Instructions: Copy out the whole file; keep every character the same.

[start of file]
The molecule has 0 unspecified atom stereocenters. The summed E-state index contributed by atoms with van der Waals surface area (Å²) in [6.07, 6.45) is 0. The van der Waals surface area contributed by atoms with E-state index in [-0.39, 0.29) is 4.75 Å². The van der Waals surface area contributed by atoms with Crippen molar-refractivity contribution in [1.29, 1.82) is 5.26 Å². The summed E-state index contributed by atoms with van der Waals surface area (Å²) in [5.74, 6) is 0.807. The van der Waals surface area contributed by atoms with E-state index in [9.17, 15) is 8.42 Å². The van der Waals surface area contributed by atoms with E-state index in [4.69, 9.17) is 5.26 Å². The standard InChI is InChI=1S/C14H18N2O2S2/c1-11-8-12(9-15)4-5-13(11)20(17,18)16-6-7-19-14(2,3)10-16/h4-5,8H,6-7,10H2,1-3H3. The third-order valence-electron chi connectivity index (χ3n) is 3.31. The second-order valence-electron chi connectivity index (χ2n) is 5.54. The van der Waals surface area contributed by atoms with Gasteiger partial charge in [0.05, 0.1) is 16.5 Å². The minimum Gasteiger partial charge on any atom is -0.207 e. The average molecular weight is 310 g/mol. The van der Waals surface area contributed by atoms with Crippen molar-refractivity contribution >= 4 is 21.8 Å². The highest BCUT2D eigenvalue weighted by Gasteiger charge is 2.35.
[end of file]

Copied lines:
The molecule has 0 unspecified atom stereocenters. The summed E-state index contributed by atoms with van der Waals surface area (Å²) in [6.07, 6.45) is 0. The van der Waals surface area contributed by atoms with E-state index in [-0.39, 0.29) is 4.75 Å². The van der Waals surface area contributed by atoms with Crippen molar-refractivity contribution in [1.29, 1.82) is 5.26 Å². The summed E-state index contributed by atoms with van der Waals surface area (Å²) in [5.74, 6) is 0.807. The van der Waals surface area contributed by atoms with E-state index in [9.17, 15) is 8.42 Å². The van der Waals surface area contributed by atoms with E-state index in [4.69, 9.17) is 5.26 Å². The standard InChI is InChI=1S/C14H18N2O2S2/c1-11-8-12(9-15)4-5-13(11)20(17,18)16-6-7-19-14(2,3)10-16/h4-5,8H,6-7,10H2,1-3H3. The third-order valence-electron chi connectivity index (χ3n) is 3.31. The second-order valence-electron chi connectivity index (χ2n) is 5.54. The van der Waals surface area contributed by atoms with Gasteiger partial charge in [0.05, 0.1) is 16.5 Å². The minimum Gasteiger partial charge on any atom is -0.207 e. The average molecular weight is 310 g/mol. The van der Waals surface area contributed by atoms with Crippen molar-refractivity contribution >= 4 is 21.8 Å². The highest BCUT2D eigenvalue weighted by Gasteiger charge is 2.35.